Gil Hodges gets his due in Cooperstown
Dodgers and Mets icon finally inducted into Hall of Fame
There was relief, weeping and finally some closure for the Hodges family.
Gil Hodges, the Brooklyn Dodgers’ ever-reliable first baseman and manager of the 1969 Miracle Mets, was inducted into the Baseball Hall of Fame Sunday afternoon in Cooperstown, N.Y., some 205 miles from where the sporting icon began his legend at Ebbets Field.
“He would be so proud. Today I am especially happy for my mother,” Irene Hodges said during a very touching speech ahead of her father’s official enshrinement.
Denied entry despite driving in more runs than any big league first baseman in the 1950s, helping the Dodgers win their only World Series title in Brooklyn in 1955 and guiding the Amazin’ Mets to their first-ever championship, Gil Hodges got the call last December by the Golden Days Era Committee.
“When the call came from the Hall of Fame … I began sobbing probably as much as I did when I lost my father,” noted Irene Hodges.
“I was so beyond happy for him, and even thrilled that my mom at 95 would be able hear this news. My mom is watching today from our home in Brooklyn.”
The Hodges family was a fixture here in Sheepshead Bay and surrounding areas following the patriarch’s passing at the age of 47 due to a heart attack in 1972, when he was preparing to manage the Mets that season.
Though his years of eligibility for getting voted into the Hall by baseball writers came and went, Hodges was always the subject of the Cooperstown debate.
Not only did he drive in just over 1,000 runs in the ’50s, but he also spearheaded the Dodgers to seven pennants during his playing career, culminating in the celebrated ’55 championship over the hated Yankees and the 1959 world title in Los Angeles vs. the Chicago White Sox.
“He knew he was a good ballplayer. He was consistent. He was strong,” Irene Hodges told MLB.com.
“But he felt there were so many other ballplayers that he had such respect for. They were the top of baseball. He never felt (he was a Hall of Famer) about himself.”
But now he is, and it was long overdue.
Hodges transitioned to the managerial side in 1963 with the Washington Senators, but made his biggest impact from the dugout with the ’69 Mets, who went from National League laughingstocks to one of the most memorable championship teams in our city’s history.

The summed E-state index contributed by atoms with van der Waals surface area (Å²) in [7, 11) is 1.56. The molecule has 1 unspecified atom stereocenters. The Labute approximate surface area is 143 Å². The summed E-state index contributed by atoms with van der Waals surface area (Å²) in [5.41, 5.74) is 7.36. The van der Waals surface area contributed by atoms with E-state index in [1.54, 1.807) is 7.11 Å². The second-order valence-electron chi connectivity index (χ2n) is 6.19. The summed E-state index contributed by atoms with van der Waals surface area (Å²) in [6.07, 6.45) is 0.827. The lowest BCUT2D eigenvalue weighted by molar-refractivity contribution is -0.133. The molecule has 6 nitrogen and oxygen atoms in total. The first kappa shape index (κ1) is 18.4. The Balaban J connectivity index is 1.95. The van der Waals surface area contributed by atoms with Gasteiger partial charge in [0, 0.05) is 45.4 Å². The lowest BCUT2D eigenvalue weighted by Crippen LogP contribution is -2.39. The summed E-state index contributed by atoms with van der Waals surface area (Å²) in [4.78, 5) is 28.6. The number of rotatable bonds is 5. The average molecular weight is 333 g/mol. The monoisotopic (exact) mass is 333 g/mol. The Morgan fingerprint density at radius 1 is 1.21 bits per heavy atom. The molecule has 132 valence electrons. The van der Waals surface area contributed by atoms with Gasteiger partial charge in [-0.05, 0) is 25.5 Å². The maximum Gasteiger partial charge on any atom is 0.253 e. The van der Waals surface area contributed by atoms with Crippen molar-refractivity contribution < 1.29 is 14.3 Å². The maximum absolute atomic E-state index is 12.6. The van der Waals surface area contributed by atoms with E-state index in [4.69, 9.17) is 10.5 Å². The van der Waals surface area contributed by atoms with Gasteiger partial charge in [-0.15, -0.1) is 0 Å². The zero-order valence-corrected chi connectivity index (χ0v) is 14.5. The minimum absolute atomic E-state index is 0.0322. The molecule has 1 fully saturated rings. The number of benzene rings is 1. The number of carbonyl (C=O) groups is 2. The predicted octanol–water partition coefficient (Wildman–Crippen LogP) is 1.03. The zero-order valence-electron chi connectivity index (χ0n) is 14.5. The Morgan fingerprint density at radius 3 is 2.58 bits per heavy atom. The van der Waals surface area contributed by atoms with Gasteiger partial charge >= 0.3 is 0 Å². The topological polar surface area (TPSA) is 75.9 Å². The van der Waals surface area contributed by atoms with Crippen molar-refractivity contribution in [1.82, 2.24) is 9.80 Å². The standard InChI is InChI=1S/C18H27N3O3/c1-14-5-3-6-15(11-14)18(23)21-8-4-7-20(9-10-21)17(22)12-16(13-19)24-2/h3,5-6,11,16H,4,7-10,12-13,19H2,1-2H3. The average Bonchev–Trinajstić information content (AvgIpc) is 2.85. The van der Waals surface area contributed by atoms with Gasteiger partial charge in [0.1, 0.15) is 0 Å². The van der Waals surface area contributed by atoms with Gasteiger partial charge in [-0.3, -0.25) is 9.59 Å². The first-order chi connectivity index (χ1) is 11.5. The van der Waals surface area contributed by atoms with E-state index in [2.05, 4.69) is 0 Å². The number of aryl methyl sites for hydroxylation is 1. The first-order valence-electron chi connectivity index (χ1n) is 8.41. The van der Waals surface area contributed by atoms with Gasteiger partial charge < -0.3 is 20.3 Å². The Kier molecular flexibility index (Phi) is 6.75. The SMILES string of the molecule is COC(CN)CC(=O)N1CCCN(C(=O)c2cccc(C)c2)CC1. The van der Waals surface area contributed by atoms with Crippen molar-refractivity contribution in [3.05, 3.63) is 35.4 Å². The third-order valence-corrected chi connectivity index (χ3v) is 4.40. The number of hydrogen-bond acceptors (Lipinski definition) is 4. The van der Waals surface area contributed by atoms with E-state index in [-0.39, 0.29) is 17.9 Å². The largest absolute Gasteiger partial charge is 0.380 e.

New York knocked off Baltimore in five games that October to grab the Fall Classic in Flushing, N.Y., further cementing Hodges’ legacy across the five boroughs, even if Brooklyn will always be considered his baseball home.
“My dad had the most amazing smile from ear to ear,” Irene Hodges said. “That day will stand out forever. He was still in uniform. He had his hat on. He was just standing there smiling saying, ‘Can you believe this?’ I could see it like it was yesterday.”
Hodges’ widow, Joan, who is 95, wasn’t able to attend the ceremony in Cooperstown, though her daughter indicated that she did take in the sights via television from her Brooklyn home.
Joan Hodges was able to receive the initial news late last year when the long-awaited Hall call finally came in.
“I hadn’t even told my mother about the voting because I didn’t want her to be disappointed,” Irene revealed in December. “And I didn’t want her to think about it… I said ‘Mommy they want to tell you that Daddy is voted into the Hall of Fame.’ And she put her hand on her chest and said ‘Really? He really did it? Oh Gil, I’m so happy.’”
Gil Hodges Jr., who spearheaded his father’s candidacy for many years, also took the Hall matter to heart, even if Gil Sr., refused to.
“Being the only boy I got to travel a lot with him and the Hall of Fame was never a subject again,” Gil Jr. said. “We’re speaking about someone that was 47 years old (when he died). So no one thinks at 47 that not only your career is coming to an end, but your existence.”
“But he was the type of person who, if he were alive through all of this process through the 30-some odd times… he would have taken each one in in stride. It would have never been anything that he would get upset about.”
Nothing to get upset about any longer.
Brooklyn’s own Gil Hodges is a Hall of Famer at last.
Even if he was one all along.
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